http://gradsgate.com/ALFA_DATA/alfacgiapi/perl.alfa I haven’t hit a ball on my club’s driving range in two years, and during that time I’ve played the best, most consistent golf I’ve ever played. I’m not sure that’s a coincidence. In fact, I’ve often wondered whether hitting range balls didn’t make me worse. My first few shots on the practice tee would inevitably include my best shot of the day. Then, as I worked my way through my bag, my swing would deteriorate until I was shanking my wedges, fatting my irons, and slapping weak leakers with my woods. And then I’d go play. One day, I decided to skip the warm-up.
I also stopped using the practice green, and almost immediately I became a better putter. One possible explanation: when I tee off now, I’m the only guy in the group who hasn’t missed a putt that day. I’ll watch other guys on the practice green, to get a feel for the speed, but I won’t stand there lipping six-footers.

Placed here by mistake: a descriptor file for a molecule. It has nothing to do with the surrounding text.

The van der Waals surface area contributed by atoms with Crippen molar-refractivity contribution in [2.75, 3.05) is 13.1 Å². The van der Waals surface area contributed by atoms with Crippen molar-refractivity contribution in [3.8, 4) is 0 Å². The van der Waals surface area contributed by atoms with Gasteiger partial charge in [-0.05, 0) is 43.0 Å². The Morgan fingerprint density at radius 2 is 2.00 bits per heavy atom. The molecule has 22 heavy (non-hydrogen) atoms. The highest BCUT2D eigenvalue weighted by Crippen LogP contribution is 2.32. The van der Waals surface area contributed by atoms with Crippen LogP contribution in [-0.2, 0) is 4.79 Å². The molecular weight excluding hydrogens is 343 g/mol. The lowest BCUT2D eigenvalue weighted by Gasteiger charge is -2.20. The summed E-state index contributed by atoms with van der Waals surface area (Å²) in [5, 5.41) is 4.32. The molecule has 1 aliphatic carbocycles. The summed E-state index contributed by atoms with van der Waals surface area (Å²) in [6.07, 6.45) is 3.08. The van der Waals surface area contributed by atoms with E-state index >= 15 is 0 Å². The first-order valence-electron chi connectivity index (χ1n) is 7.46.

The explanation is probably just that I’m a bad practicer. In the old days, when my swing would turn sour I would attempt a frantic intervention, by churning through two or three buckets in the hope that at some point quantity would metamorphose into quality. All I was really doing was cranking my tempo into the red zone and filling my head with negative thoughts. I was also rehearsing, and therefore ingraining, whatever problem had sent me to the range.
But even for players who practice well, hitting range balls before teeing off may be overrated—as Rory McIlroy demonstrated on the final day of the Ryder Cup this year, when he nearly missed his tee time for his singles match with Keegan Bradley. He didn’t have time to go to the range before teeing off, yet he birdied four of the first nine holes and beat Bradley two-and-one.